Lauren Mendelsohn-Bass Candy Coats Noir Cool
by Genie Davis
With vivid, rich colors contrasting with monochromatic images, artist Lauren Mendelsohn-Bass creates a hyper-realistic world that’s straight out of film. Using images and themes from popular candies, and contrasting them with lush black and white women, men, and couples, the artist offers viewers a wonderfully visceral contrast between a candy-coated dream world and reality. Just closed at Shoebox Projects, her exhibition Sugar Coated, combines noir style with, to appropriately enough quote a well-known Skittles ad, “all the colors of the rainbow.” Fresh and visually riveting, these works are true visual pleasures with a not-so-hidden bite.
Mendelsohn-Bass offers some history and perspective on her work. “People often ask my mom when she knew I was an artist – and she says as soon as I could grip a crayon. I always knew it. I’ve come to think that what makes someone an artist is…they question the process of what’s in the world. Things may appear a certain way, and yet – they’re not exactly that.”
The artists relates that she always looked at magazines and their advertisements as a child. From there, she drew her own conclusions. For her own children, it’s not flipping through magazine advertisements, it’s seeing influencers’ photos on Instagram. “I tell them that what they are looking at is not just a personal picture. It’s advertising, it’s posed.” She explains that the dichotomy between the what’s genuine and what’s poised for consumption by consumers is a strong theme in her artwork.
“I was drawn to 50’s advertising and the dream that everything was wonderful. All these women looking blissfully happy, when in reality that’s not the case.”
As to the candy images in this show, she says that the thematic element began when she noticed a “Good and Plenty ad where the candies looked just like pills…and then knowing that [today] they give out pills like candy.” And that consumption starts early, with doctors telling Mendelsohn-Bass that to get her children to swallow pills “You start with Tic-Tacs. You teach them to swallow them that way.”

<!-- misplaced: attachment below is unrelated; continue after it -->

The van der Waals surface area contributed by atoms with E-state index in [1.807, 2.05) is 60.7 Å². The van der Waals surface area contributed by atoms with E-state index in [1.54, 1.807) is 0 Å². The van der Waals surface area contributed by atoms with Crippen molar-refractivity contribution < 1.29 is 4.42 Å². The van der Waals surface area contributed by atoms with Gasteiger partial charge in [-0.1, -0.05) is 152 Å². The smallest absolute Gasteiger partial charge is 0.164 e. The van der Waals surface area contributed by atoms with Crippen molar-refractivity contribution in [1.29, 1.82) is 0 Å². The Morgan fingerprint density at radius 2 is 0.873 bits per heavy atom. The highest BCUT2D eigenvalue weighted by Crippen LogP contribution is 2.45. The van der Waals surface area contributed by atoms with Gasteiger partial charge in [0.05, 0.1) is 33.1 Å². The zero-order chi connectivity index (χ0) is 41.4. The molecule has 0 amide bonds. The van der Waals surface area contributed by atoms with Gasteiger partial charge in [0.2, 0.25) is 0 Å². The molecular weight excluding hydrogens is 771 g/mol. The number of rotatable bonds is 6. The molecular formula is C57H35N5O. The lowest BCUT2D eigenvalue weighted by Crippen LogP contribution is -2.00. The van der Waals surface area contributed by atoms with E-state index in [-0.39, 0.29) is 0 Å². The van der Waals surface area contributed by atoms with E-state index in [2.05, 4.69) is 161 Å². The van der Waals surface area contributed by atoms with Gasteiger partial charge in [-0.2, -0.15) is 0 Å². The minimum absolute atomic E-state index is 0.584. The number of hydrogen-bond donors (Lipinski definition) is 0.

Perhaps we’re swallowing more than candy or pills. We’re swallowing what we’re told we should believe, whether they’re political lies or the myth of perfection.
“Sugar coating things turns into lots of different issues,” she asserts. “But as far as my work goes, the colors of candy, people love seeing them, and it brings people in to more serious matters, exploring ideas such as what’s pretty on the outside might not be so pretty on the inside.”
The exhibition featured 7 large-scale oil-on-canvas works, and a wall of twelve, 12 x 12 smaller works on board.
The smaller works focused on one human image with one candy type, such as “Red Hots,” which gives us a beautifully reclined femme-fatale image in lustrous black and white; below her image is the steamy red hot candy box, helping to perpetuate the image of a woman as a hot and dangerous sweet. The blue and white halo of “Air Heads” with the candy’s tag line “out of control” surrounds a determined looking woman; while images of pink and white life savers, the wrapper broken, surrounds a wonderful, soft-focus image of a man and woman in a sensuous clinch. “Big Hunk” is even more explicit – a jubilant woman hugging her guy looks as if she’s won the main prize in the contest of life.
As with much of Mendelsohn-Bass’ work, it’s the subtle glances, an arched brow, a gleeful glint, and other small gestures that convey the internal thoughts behind external action.
Among her larger works, “Good and Plenty” pill-like candies are mixed with actual pills as they rain down on a pink umbrella over two women. One appears apprehensive, the other delighted. In full color, it somehow manages to evoke a deeper sadness, the overall pinkness of the piece along with a black background makes the world seem as if the “medication” raining down on the women has made the world less bright. “Ring Pop the Question,” on the other hand, is a more colorful experience – those ring pops are candy jewels. The black and white image of man and woman behind them is highly sensual – many of the figures in Mendelsohn-Bass’ work have a sensuous feel – the woman is caressing that ring, that prize of marriage. “Bang Bang” gives us target-like rainbow lollipops, a pink cloud of cotton candy, and two women shooting at each other, while a man – the only black and white figure in the piece – takes aim at us.
These works encourage us to uncover the clues Mendelsohn-Bass leaves as to the deeper meaning beneath the oh-so-appealing surface. Her work here is a series of stories, representing relationships and psychology, and as such, she reveals a rich interior life, and a tantalizing glance at what is really going on beneath life’s wrapper. Now that’s sweet.